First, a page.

Will this market forces attitude still continue when the autonomous vehicle systems are part of the intrinsic safety of the vehicle? This is increasingly becoming the case as these semi or fully autonomous systems take over more control of the vehicle and stop any driver control.
       
    Certainly, anyone attempting any DIY repair will find it much more difficult to access the information or the tools/equipment needed to repair their vehicle, as this will be beyond the knowledge and economic reach of the ‘Sunday morning repairer’, but should DIY repairs even be allowed in the future?

    This raises an interesting argument about who should be allowed to work on a vehicle as the correct repair procedures become increasingly critical. Of course, vehicle manufacturers will continue to have full access to the vehicle and it’s systems, which increasingly will be via remote (telematics) access. This may even compromise the access available to authorised repairers (main dealers), but is seen as a necessary requirement to ensure that the vehicle has been repaired correctly and that the in-vehicle software is still functioning correctly.

    The counter argument is that this also provides unacceptable levels of control and monitoring of the complete independent aftermarket – so what could be a solution?

    Controlling competition
    No one is trying to say that safety and security are not important, but there must be a balance as independent operators will continue to need access to diagnostic, repair, service and maintenance information and continue to offer competitive services to the consumer. The European legislator must protect competition, but this may also come with appropriate controls and this may mean that tomorrow’s technicians will need to demonstrate certain levels of competence, together with an audit trail of the work which has been performed in the event of a vehicle malfunction.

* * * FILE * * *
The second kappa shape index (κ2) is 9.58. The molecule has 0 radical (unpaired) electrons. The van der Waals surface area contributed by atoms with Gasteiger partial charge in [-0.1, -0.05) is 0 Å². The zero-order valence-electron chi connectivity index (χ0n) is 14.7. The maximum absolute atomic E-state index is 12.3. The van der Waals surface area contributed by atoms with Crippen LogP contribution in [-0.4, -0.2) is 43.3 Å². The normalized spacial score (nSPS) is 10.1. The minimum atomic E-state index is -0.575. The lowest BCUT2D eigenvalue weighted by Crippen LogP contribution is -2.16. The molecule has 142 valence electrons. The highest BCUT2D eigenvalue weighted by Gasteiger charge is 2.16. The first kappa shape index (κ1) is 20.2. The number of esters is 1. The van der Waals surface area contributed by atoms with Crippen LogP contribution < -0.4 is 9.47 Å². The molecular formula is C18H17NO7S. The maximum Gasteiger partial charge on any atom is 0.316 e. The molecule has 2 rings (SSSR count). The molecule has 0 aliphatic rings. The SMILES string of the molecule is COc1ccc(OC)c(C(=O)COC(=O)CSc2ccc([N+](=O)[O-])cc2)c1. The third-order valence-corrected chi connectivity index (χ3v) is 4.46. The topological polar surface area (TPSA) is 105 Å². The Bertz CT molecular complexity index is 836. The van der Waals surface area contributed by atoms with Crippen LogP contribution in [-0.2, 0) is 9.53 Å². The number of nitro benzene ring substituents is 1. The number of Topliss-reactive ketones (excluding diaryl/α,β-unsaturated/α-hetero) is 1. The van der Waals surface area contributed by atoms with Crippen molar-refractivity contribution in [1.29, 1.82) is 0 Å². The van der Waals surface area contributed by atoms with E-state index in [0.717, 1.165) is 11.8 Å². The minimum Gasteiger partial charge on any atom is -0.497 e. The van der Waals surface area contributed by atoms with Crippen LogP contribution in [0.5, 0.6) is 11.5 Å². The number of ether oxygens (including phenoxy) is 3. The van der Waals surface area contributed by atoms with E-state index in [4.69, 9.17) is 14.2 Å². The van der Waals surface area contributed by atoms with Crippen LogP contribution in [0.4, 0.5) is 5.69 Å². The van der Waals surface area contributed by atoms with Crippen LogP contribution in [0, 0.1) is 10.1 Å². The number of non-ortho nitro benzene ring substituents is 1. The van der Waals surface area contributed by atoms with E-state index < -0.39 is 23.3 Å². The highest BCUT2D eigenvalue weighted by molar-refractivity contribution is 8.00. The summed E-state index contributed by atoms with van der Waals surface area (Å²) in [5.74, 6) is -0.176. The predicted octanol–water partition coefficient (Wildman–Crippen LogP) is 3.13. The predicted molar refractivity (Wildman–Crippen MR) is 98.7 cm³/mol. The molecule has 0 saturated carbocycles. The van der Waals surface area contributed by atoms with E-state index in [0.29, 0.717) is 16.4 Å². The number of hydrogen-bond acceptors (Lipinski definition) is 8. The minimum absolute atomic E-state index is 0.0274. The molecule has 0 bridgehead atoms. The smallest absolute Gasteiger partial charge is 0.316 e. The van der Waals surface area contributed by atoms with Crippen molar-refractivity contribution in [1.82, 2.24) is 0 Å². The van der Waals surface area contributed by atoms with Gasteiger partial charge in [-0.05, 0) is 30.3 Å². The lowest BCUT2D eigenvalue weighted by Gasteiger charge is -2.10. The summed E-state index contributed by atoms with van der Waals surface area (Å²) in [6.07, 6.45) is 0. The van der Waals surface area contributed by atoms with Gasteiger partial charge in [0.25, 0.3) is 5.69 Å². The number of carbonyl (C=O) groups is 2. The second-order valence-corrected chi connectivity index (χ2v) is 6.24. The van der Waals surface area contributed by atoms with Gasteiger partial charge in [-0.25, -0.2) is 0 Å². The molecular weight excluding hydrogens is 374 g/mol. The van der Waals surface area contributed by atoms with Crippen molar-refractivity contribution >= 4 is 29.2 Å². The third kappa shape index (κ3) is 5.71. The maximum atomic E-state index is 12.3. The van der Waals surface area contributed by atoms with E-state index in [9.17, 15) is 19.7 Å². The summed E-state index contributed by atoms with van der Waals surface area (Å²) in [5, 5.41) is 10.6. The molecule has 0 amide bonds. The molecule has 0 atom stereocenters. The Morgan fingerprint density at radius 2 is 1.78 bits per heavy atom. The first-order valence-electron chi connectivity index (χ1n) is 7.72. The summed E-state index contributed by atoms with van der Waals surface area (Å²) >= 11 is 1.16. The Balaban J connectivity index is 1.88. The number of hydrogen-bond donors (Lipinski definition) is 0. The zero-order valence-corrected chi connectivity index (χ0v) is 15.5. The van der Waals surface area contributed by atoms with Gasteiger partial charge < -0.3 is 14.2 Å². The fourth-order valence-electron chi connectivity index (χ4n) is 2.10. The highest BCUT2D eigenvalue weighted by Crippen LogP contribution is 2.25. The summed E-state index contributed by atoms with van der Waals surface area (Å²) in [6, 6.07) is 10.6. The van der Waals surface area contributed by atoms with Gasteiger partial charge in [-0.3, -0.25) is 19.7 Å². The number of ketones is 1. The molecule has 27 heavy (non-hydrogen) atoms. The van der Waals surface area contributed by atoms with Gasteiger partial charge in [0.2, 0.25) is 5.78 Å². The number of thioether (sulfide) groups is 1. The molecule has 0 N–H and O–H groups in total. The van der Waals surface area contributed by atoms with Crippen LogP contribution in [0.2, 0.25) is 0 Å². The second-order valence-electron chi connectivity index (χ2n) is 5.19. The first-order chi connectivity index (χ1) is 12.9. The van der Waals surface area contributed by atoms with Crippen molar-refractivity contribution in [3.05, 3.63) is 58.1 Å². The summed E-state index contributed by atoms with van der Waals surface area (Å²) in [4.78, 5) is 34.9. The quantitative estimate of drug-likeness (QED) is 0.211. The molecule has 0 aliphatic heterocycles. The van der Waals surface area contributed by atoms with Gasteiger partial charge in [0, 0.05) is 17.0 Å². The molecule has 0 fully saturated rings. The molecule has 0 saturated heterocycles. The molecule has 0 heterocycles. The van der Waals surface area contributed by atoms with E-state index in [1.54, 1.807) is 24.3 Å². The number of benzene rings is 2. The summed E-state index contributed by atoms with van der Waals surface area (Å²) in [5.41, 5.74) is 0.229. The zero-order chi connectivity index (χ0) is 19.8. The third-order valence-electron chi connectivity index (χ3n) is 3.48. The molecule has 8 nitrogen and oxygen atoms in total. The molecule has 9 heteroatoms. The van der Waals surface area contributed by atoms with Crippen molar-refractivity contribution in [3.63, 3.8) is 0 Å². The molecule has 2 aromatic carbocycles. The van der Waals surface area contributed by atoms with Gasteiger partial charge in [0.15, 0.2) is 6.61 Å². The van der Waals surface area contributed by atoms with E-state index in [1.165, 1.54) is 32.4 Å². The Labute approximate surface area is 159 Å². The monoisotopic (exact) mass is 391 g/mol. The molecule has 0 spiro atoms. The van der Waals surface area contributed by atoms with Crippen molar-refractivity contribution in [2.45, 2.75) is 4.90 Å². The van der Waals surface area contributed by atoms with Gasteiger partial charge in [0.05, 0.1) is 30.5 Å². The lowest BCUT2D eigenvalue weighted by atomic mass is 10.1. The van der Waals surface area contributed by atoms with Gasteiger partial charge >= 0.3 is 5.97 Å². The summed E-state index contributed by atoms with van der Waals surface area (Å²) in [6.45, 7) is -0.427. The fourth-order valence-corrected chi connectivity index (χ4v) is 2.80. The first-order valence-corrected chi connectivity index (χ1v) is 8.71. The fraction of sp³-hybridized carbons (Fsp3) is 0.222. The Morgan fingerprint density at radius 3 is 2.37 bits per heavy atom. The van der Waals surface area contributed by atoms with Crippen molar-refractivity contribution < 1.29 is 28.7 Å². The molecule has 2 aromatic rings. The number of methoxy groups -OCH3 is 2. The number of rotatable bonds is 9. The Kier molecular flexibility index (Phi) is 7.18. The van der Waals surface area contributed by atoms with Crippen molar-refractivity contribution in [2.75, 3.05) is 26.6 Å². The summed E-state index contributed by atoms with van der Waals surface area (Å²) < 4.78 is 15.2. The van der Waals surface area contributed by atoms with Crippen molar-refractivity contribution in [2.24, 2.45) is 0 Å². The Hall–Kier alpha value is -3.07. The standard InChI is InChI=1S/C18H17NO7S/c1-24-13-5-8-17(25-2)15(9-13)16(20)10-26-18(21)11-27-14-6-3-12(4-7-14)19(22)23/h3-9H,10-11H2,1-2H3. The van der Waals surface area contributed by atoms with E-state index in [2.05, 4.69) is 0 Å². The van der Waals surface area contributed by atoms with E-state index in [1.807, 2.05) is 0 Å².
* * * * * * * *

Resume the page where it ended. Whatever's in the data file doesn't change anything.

Independent operators already need high levels of technical competence – necessary for the consumer and the effective operation of their own business, but in the future this may also mean a form of licensing or certification that is required by legislation. If this becomes necessary, then it has to be appropriate, reasonable and proportionate.

    The alternative is that the vehicle manufacturer could become the only choice to diagnose, service and repair the vehicles of tomorrow. I am sure we all agree that it is not what we want or need, so it may be that the increasing technology of tomorrow’s vehicles is the reason that the industry should now embrace change to mirror other safety related industry sectors, such as Gas Safe or NICEIC – qualified, competent and registered. The future is changing and the aftermarket needs to change with it.

    Want to know more?
    Find out how Neil’s consultancy for garage owners can benefit you by visiting xenconsultancy.com.

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  • New Philips EcoPro lamp range  

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  • Financial understanding in the garage business 

    Once upon a time, conventional wisdom suggested that if there was money in the bank account at the end of the month, things were going reasonably well. Book-keeping and accounting were fine, but only for accountants. Servicing and repairing vehicles was for garage owners and technicians – people like you and me.
        That was then and now is now. In a world of declining margins, what was good enough for our predecessors will not be good enough for the competitive and ever challenging business climate you and I face today and certainly not good enough to sustain an efficient garage business in the future.
        In short, understanding your numbers – especially the key performance indicators (KPIs) that tell you at a glance just how well or not so well your business is doing – is crucial.

    Know our numbers
    Realistically without having a firm grasp where the numbers come from and what they are trying so desperately to show us, we can’t even begin to discuss our financial situation with our accountants. Why should we know our numbers?
        The demographics of most garage owners tells us something. Most are technicians first, businessmen second.  Up and down the country, the story behind most garages will involve a good technician whose core knowledge is based around repairing vehicles all of sudden, waking up to find themselves owning a garage business.